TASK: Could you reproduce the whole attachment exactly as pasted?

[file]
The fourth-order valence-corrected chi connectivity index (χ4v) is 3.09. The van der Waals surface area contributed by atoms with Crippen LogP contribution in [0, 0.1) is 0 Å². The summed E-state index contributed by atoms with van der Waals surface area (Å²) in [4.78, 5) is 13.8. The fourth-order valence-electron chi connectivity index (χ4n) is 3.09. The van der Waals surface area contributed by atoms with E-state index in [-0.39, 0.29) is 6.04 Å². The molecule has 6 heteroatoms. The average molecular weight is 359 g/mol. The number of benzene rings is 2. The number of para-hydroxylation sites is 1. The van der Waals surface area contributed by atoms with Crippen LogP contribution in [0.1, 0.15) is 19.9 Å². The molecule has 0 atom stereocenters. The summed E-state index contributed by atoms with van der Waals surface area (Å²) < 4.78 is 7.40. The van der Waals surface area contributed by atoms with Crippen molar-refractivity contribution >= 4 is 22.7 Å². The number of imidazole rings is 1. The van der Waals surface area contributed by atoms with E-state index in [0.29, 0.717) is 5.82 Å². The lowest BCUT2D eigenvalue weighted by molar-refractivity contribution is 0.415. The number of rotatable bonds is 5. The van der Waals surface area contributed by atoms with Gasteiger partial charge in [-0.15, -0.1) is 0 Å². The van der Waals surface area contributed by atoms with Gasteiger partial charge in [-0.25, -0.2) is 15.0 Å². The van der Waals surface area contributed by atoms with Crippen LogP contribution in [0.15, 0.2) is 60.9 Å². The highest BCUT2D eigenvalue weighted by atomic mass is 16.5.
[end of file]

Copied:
The fourth-order valence-corrected chi connectivity index (χ4v) is 3.09. The van der Waals surface area contributed by atoms with Crippen LogP contribution in [0, 0.1) is 0 Å². The summed E-state index contributed by atoms with van der Waals surface area (Å²) in [4.78, 5) is 13.8. The fourth-order valence-electron chi connectivity index (χ4n) is 3.09. The van der Waals surface area contributed by atoms with E-state index in [-0.39, 0.29) is 6.04 Å². The molecule has 6 heteroatoms. The average molecular weight is 359 g/mol. The number of benzene rings is 2. The number of para-hydroxylation sites is 1. The van der Waals surface area contributed by atoms with Crippen LogP contribution in [0.1, 0.15) is 19.9 Å². The molecule has 0 atom stereocenters. The summed E-state index contributed by atoms with van der Waals surface area (Å²) < 4.78 is 7.40. The van der Waals surface area contributed by atoms with Crippen molar-refractivity contribution >= 4 is 22.7 Å². The number of imidazole rings is 1. The van der Waals surface area contributed by atoms with E-state index in [0.29, 0.717) is 5.82 Å². The lowest BCUT2D eigenvalue weighted by molar-refractivity contribution is 0.415. The number of rotatable bonds is 5. The van der Waals surface area contributed by atoms with Gasteiger partial charge in [-0.15, -0.1) is 0 Å². The van der Waals surface area contributed by atoms with Gasteiger partial charge in [-0.25, -0.2) is 15.0 Å². The van der Waals surface area contributed by atoms with Crippen LogP contribution in [0.15, 0.2) is 60.9 Å². The highest BCUT2D eigenvalue weighted by atomic mass is 16.5.